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Kansas State Veterinary Diagnostic Laboratory

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Diagnostic Case Report header

Porcine Pleuropneumonia

By Drs. Giselle Cino, Jonathon Sago, Jamie Henningson, Lalitha Peddireddi, and Megan Niederwerder

Actinobacillus pleuropneumoniae (APP) is the cause of porcine pleuropneumonia. Infections with APP result in a severe, and often fatal, pneumonia that usually affects growing pigs between the ages of 6 weeks and 5 months.


A herd of 150 feeder pigs experienced approximately 40 deaths over the span of 1 week in early July. The pigs had been vaccinated for Porcine Circovirus, Mycoplasma hyopneumoniae, Bordetella bronchiseptica, Erysipelothrix rhusiopathiae, and Pasteurella multocida Types A and D at 2 weeks of age.

Clinical Signs

Most of the affected pigs died suddenly with minimal to no clinical signs. Some pigs were reported to have respiratory signs, such as open mouth breathing and coughing.


One affected pig from this herd was submitted for postmortem examination. On gross necropsy evaluation, 100% of the left lung lobes and approximately 25% of the right lung lobes were covered in fibrin, diffusely consolidated, and necrotic (Figures 1 and 2). Histopathology revealed severe fibrinosuppurative pneumonia and pleuritis (Figure 3; black arrow pointing at the pleura). Microscopic lung lesions included edema and neutrophilic infiltration of the bronchi (Figure 4; N indicating neutrophils). These lesions are characteristic of APP infection. Diagnostic confirmation of APP was performed through bacterial culture and APP PCR. PCR testing for porcine reproductive and respiratory syndrome virus (PRRSV) was negative.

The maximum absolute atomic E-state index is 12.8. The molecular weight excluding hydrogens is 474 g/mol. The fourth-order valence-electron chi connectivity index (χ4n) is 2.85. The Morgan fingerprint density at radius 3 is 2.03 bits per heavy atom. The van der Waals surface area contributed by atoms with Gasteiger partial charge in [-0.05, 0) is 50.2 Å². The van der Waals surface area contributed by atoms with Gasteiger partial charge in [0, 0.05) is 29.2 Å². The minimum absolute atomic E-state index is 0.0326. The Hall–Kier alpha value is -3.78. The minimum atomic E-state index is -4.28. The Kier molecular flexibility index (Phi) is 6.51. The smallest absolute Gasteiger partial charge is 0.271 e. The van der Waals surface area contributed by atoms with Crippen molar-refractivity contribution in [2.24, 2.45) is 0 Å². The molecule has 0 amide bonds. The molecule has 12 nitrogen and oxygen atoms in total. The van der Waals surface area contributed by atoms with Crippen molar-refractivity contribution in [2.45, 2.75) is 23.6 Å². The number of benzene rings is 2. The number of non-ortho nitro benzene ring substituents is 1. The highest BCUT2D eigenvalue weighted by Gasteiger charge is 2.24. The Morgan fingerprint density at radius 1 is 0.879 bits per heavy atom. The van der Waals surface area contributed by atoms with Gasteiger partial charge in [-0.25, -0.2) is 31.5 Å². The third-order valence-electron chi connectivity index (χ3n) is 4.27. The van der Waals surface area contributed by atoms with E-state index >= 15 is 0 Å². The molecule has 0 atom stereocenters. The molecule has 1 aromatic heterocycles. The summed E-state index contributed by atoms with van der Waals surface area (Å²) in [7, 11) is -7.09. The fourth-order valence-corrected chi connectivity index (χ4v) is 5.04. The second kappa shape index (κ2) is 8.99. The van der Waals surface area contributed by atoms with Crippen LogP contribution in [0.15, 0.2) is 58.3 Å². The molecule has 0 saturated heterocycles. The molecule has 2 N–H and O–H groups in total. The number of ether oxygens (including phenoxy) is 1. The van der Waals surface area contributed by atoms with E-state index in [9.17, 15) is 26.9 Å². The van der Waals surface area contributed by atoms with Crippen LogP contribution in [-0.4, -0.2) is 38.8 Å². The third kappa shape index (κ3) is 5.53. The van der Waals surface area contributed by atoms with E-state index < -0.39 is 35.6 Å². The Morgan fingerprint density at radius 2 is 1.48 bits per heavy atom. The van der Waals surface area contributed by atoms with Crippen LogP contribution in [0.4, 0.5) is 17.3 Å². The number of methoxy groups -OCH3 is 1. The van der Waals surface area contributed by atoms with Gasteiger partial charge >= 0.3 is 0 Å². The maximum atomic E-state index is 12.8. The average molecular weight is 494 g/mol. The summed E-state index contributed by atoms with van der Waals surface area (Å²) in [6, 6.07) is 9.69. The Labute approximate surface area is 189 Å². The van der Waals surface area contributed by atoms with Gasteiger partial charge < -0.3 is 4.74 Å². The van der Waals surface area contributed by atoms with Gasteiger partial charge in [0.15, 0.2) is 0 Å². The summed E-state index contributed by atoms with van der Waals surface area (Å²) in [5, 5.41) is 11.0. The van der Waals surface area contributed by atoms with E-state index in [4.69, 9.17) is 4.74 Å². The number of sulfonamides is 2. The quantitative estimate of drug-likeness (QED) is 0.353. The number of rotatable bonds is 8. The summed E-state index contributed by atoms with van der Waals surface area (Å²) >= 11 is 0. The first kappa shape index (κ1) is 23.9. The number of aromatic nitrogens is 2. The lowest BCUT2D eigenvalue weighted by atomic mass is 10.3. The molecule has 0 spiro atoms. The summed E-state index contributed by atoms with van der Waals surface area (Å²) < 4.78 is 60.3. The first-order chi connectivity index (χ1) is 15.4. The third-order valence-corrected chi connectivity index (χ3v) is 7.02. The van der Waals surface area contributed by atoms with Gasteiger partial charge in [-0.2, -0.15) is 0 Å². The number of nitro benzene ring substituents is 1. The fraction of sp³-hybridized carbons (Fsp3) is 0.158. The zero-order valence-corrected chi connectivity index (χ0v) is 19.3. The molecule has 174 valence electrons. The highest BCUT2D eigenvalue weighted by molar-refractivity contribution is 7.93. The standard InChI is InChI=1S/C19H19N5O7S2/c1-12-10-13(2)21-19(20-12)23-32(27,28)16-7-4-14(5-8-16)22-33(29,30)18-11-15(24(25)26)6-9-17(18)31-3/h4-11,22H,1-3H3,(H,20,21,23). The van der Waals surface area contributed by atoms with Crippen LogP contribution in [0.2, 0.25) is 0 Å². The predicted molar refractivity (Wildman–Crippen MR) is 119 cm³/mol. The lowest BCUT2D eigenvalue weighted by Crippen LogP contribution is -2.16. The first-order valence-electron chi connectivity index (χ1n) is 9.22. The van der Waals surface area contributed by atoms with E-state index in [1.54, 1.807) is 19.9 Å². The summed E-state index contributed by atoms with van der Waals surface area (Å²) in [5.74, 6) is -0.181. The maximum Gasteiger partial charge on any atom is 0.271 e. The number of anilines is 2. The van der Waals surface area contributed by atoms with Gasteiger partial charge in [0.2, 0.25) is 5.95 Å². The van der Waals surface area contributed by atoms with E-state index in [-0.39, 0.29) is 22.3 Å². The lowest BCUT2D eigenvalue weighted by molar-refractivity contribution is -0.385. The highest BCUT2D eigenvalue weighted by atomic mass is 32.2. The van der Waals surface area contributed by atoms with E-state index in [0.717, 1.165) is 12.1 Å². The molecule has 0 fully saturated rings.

Take Home Message: Porcine pleuropneumonia caused by Actinobacillus pleuropneumoniae is well controlled in most U.S. swine through APP elimination programs. However, disease outbreaks still occasionally occur in commercial herds and can cause significant losses due to high morbidity and mortality. APP lung lesions may be unilateral or bilateral. For detection of APP, it is important to collect samples from the affected areas (i.e., lung sections from the affected half if unilateral). APP should be considered as a possible cause of acute, severe respiratory disease or sudden death in grow-finish pigs.


Figure 1



Figure 2


Figure 3


Figure 4


Bovine Herpesvirus Associated Abortion
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